Hog short­age perks up pork prices

China Daily (Canada) - - FRONT PAGE - By ZHU WENQIAN in Bei­jing andWUYIYAO in Shang­hai

Pork prices rose in China for a third con­sec­u­tive month in July, a lean pe­riod for sales, due to a sig­nif­i­cant re­duc­tion in the num­ber of hogs avail­able for slaugh­ter, in­dus­try sources said.

In July, streaky pork prices were hov­er­ing at 27.27 yuan ($4.4) a kilo­gram, up 15.6 per­cent from the lev­els seen in April. Prices for pork hind legs were 27.04 yuan a kg, up 16.6 per­cent from April, ac­cord­ing to data pro­vided by the Na­tional Bureau of Sta­tis­tics.

In­dus­try sources said such high prices for pork have not been heard of in the last two years. The pre­vi­ous spike in pork prices oc­curred be­tween June 2010 and June 2011. Since then, the com­mod­ity prices have been con­stantly fall­ing and many farm­ers in­curred huge losses. The fall­ing yields led to a huge short­fall in the num­ber of pigs avail­able for slaugh­ter and sows, which in turn perked up prices.

Pork ac­counts for 2.9 per­cent of China’s Con­sumer Price In­dex and the higher prices may trig­ger a higher CPI in the sec­ond half.

“The gov­ern­ment ad­justs the weigh­tage of dif­fer­ent prod­ucts in the CPI ev­ery five years. Food ac­counts for about 32 to 33 per­cent,” said Niu Li, di­rec­tor of the eco­nomic fore­cast­ing depart­ment at the State In­for­ma­tion Cen­ter, a gov­ern­ment think tank.

“It takes about a year and a half for pork prices to peak af­ter bot­tom­ing out. The prices touched their bot­tom and then be­gan to pick up, and will keep ris­ing till the next pigs are fat­tened and ready for slaugh­ter in six or eight months.”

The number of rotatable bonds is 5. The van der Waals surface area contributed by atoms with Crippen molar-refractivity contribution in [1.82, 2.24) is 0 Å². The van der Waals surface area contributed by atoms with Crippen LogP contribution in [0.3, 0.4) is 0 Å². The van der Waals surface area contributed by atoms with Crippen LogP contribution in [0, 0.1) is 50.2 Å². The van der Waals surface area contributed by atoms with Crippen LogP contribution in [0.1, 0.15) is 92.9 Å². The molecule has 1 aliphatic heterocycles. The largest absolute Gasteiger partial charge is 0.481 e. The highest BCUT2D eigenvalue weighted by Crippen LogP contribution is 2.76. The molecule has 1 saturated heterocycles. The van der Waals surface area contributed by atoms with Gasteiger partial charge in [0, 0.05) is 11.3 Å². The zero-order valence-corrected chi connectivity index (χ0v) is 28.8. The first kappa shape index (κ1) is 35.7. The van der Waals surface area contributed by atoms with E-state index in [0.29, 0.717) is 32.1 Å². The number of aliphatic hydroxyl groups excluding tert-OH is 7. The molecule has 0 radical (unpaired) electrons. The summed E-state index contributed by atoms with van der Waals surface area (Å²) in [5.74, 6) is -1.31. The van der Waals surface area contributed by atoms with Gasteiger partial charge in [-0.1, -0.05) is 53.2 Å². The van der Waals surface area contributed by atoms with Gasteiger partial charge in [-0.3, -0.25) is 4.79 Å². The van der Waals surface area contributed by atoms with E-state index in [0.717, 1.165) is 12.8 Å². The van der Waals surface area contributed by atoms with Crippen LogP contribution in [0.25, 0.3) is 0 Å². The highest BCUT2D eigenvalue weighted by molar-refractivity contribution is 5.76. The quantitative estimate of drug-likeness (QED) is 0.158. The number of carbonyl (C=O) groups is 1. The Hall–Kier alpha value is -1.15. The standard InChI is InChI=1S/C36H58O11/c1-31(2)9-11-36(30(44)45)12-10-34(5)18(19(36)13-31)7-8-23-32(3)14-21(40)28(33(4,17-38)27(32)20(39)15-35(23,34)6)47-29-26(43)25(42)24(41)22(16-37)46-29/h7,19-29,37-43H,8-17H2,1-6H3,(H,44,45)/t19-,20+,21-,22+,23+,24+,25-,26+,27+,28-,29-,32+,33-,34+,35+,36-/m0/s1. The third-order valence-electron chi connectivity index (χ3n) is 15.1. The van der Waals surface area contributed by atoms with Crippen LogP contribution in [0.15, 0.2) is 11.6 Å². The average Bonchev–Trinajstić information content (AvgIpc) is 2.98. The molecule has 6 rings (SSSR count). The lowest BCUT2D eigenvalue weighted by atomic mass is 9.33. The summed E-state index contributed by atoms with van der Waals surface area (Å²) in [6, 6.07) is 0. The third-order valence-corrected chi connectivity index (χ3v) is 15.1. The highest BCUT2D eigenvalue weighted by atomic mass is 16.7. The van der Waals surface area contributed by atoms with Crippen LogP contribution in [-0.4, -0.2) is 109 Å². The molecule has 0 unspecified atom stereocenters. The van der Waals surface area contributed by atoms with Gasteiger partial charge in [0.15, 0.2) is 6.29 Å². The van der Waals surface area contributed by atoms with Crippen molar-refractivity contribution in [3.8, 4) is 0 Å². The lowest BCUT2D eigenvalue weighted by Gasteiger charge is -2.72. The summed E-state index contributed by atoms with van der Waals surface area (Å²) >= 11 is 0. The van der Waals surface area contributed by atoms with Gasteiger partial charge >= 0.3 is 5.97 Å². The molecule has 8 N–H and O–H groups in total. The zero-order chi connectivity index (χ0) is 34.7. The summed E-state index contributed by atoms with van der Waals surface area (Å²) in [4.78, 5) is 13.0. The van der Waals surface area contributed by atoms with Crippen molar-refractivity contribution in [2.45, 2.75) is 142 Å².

Some an­a­lysts ex­pect pork prices to see more hikes later this year. While that is good news for those who raise pigs, it is not for those who buy pork from gro­cery stores.

Du Yuan­gen, a 32-year-old sales­man at Jiangsu Food Group’s meat arm in a RT-Mart su­per­mar­ket in Shang­hai, said pork prices have spi­raled up­ward due to a sup­ply short­age and the in­creased avail­abil­ity of high­priced prod­ucts.

Pro­duc­ers in the pork sup­ply chain were af­fected by the low prices of the meat in late 2013 and 2014. Many pro­duc­ers could not break even and as a re­sult, cut herds to re­duce losses, said Du.

Lu Bing, a sales man­ager with a Hong Kong-based su­per­mar­ket chain in Shang­hai, said: “Or­ganic pork from pigs raised in free ranges and fed only on acorns can be re­ally ex­pen­sive. In the past, they only ac­counted for a very small por­tion of con­sumers’ daily cui­sine, but now more con­sumers are buy­ing such meat fre­quently.”

Lu said the most ex­pen­sive pork prod­uct, or­ganic chops from pigs raised in the Chang­bai Moun­tain area in North­east China is about 252 yuan per kg and has been among the su­per­mar­ket’s best-selling prod­ucts for sev­eral weeks.

Chen Jiao, an an­a­lyst with In­dus­trial Se­cu­ri­ties Co Ltd based in Fuzhou, Fu­jian province, said: “The num­ber of pigs in stock is ex­tremely low. The short­age of sup­ply has re­sulted in a price surge, and the trend could con­tinue till next year.”

Con­sumers have felt that pork prices have been ris­ing, but the im­pact on their din­ing is not that sig­nif­i­cant.

“On av­er­age, the pork price is about five yuan higher per kg than the be­gin­ning of the year. Now we choose to dine lighter, with less con­sump­tion of too oily and heavy meat. Once we de­cide to have pork for a meal, we­choose the high-qual­ity, branded meat. I spend about 100 yuan on pork each month, which is still at an af­ford­able level,” said Wang Yaqin, a 62-yearold re­tiree in Shang­hai. Con­tact the writ­ers at zhuwen­qian@ chi­nadaily.com.cn and wuyiyao@ chi­nadaily.com.cn

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